The Cincinnati Zoo Wants Harambe Memes To Go Away

Indecent exposure is a terrible way to mourn the dead gorilla.


[Photo: Reuters]

It’s been nearly three months since the fateful day a little boy climbed into the Cincinnati Zoo’s gorilla enclosure and forced zookeepers to take rash action. Sadly, they had to shoot the 400-pound silverback known as Harambe just a day after his 17th birthday. 

The internet’s meme-makers have no intention of letting the world forget about the beloved gorilla. Harambe’s untimely death has spawned so many digital condolences both sincere and silly that Cincinnati Zoo director Thane Maynard has released a statement highlighting the zoo staff’s general disdain for Harambe memes. 

“We are not amused by the memes, petitions and signs about Harambe,” Thane told the Associated Press. “Our zoo family is still healing, and the constant mention of Harambe makes moving forward more difficult for us. We are honoring Harambe by redoubling our gorilla conservation efforts and encouraging others to join us.”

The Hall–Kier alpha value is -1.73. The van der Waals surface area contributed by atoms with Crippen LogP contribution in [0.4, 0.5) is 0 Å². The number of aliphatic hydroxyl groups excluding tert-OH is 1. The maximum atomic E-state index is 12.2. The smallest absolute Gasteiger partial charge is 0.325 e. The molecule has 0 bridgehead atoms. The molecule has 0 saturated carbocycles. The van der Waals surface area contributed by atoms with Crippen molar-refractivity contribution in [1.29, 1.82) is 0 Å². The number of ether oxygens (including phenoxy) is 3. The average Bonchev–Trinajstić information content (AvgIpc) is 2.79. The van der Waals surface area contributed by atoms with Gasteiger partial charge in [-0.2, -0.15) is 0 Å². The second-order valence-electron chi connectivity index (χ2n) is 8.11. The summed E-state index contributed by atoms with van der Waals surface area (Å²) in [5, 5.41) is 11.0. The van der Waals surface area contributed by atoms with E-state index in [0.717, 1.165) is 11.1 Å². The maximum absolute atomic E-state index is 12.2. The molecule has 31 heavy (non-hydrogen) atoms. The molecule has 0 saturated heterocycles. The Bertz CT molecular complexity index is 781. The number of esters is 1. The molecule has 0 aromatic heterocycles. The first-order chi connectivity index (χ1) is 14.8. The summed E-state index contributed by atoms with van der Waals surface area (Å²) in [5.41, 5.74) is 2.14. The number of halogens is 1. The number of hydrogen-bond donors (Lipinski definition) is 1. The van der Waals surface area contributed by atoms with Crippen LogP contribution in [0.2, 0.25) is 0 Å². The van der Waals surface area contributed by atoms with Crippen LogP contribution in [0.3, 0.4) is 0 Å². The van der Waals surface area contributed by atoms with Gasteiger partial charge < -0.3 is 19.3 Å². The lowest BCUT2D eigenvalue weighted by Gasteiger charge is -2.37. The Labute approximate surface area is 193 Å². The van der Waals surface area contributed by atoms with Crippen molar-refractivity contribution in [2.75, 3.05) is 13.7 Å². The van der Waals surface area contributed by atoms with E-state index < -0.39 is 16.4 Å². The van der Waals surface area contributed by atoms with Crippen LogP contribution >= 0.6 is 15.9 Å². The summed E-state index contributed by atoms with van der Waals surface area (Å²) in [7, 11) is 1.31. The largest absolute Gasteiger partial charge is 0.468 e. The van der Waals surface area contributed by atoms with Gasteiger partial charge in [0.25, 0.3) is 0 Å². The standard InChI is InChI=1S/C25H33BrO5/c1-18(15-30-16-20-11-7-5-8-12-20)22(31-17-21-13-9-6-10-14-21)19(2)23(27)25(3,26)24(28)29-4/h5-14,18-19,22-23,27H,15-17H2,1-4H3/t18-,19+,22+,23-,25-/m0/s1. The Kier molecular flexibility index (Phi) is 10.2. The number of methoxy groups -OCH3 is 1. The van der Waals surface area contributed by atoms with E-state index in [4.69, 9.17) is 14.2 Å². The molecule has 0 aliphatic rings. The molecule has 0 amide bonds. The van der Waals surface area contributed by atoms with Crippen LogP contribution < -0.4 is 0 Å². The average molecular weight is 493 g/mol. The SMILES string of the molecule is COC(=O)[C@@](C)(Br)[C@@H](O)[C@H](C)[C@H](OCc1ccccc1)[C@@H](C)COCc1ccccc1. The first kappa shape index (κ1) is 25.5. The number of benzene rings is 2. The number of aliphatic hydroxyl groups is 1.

At face value, public awareness for Harambe doesn’t seem like such a terrible thing. How often do animals really make such a lasting impression on the web? We know Florida gators go where they shouldn’t, and leopards wreak havoc if they escape from their cages, but Harambe’s longevity has far surpassed other animal’s fame in the media.

Then again, between his guest appearance in the final scene of Fast Five and the “Dicks Out For Harambe” hashtag, it’s easy to see how the Cincinnati zoo might see all of the attention as inappropriate and disingenuous.

If all press is good press, then we should all be happy that the memory remains. Long live Harambe.